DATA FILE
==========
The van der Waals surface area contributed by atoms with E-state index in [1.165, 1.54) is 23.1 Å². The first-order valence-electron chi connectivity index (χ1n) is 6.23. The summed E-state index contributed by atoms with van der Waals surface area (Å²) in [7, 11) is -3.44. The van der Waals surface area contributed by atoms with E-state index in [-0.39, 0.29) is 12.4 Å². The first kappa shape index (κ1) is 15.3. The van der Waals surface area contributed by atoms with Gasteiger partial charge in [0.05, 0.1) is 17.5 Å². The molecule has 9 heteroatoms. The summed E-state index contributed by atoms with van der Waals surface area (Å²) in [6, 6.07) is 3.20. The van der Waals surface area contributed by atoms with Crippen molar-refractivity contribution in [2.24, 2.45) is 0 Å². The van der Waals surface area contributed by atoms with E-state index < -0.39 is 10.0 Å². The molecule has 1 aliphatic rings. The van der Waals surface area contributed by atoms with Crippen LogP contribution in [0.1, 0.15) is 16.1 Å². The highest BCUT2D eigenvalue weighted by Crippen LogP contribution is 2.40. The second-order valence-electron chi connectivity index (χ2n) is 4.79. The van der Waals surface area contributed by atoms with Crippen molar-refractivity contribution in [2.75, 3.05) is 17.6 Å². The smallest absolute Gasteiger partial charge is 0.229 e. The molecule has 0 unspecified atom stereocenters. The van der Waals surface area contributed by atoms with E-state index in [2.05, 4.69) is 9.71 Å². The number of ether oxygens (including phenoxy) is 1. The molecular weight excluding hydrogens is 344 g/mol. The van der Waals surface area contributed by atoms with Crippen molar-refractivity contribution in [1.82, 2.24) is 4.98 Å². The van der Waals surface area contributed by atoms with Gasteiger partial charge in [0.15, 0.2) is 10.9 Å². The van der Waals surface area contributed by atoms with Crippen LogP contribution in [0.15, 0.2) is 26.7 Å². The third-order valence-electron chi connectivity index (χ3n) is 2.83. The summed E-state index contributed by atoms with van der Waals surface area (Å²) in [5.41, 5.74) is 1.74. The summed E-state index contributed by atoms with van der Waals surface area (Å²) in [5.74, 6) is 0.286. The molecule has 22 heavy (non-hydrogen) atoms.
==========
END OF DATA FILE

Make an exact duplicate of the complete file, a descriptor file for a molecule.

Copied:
The van der Waals surface area contributed by atoms with E-state index in [1.165, 1.54) is 23.1 Å². The first-order valence-electron chi connectivity index (χ1n) is 6.23. The summed E-state index contributed by atoms with van der Waals surface area (Å²) in [7, 11) is -3.44. The van der Waals surface area contributed by atoms with E-state index in [-0.39, 0.29) is 12.4 Å². The first kappa shape index (κ1) is 15.3. The van der Waals surface area contributed by atoms with Gasteiger partial charge in [0.05, 0.1) is 17.5 Å². The molecule has 9 heteroatoms. The summed E-state index contributed by atoms with van der Waals surface area (Å²) in [6, 6.07) is 3.20. The van der Waals surface area contributed by atoms with Crippen molar-refractivity contribution in [2.24, 2.45) is 0 Å². The van der Waals surface area contributed by atoms with E-state index < -0.39 is 10.0 Å². The molecule has 1 aliphatic rings. The van der Waals surface area contributed by atoms with Crippen LogP contribution in [0.1, 0.15) is 16.1 Å². The highest BCUT2D eigenvalue weighted by Crippen LogP contribution is 2.40. The second-order valence-electron chi connectivity index (χ2n) is 4.79. The van der Waals surface area contributed by atoms with Crippen molar-refractivity contribution in [2.75, 3.05) is 17.6 Å². The smallest absolute Gasteiger partial charge is 0.229 e. The molecule has 0 unspecified atom stereocenters. The van der Waals surface area contributed by atoms with E-state index in [2.05, 4.69) is 9.71 Å². The number of ether oxygens (including phenoxy) is 1. The molecular weight excluding hydrogens is 344 g/mol. The van der Waals surface area contributed by atoms with Crippen molar-refractivity contribution in [1.82, 2.24) is 4.98 Å². The van der Waals surface area contributed by atoms with Gasteiger partial charge in [0.15, 0.2) is 10.9 Å². The van der Waals surface area contributed by atoms with Crippen LogP contribution in [0.15, 0.2) is 26.7 Å². The third-order valence-electron chi connectivity index (χ3n) is 2.83. The summed E-state index contributed by atoms with van der Waals surface area (Å²) in [5.41, 5.74) is 1.74. The summed E-state index contributed by atoms with van der Waals surface area (Å²) in [5.74, 6) is 0.286. The molecule has 22 heavy (non-hydrogen) atoms.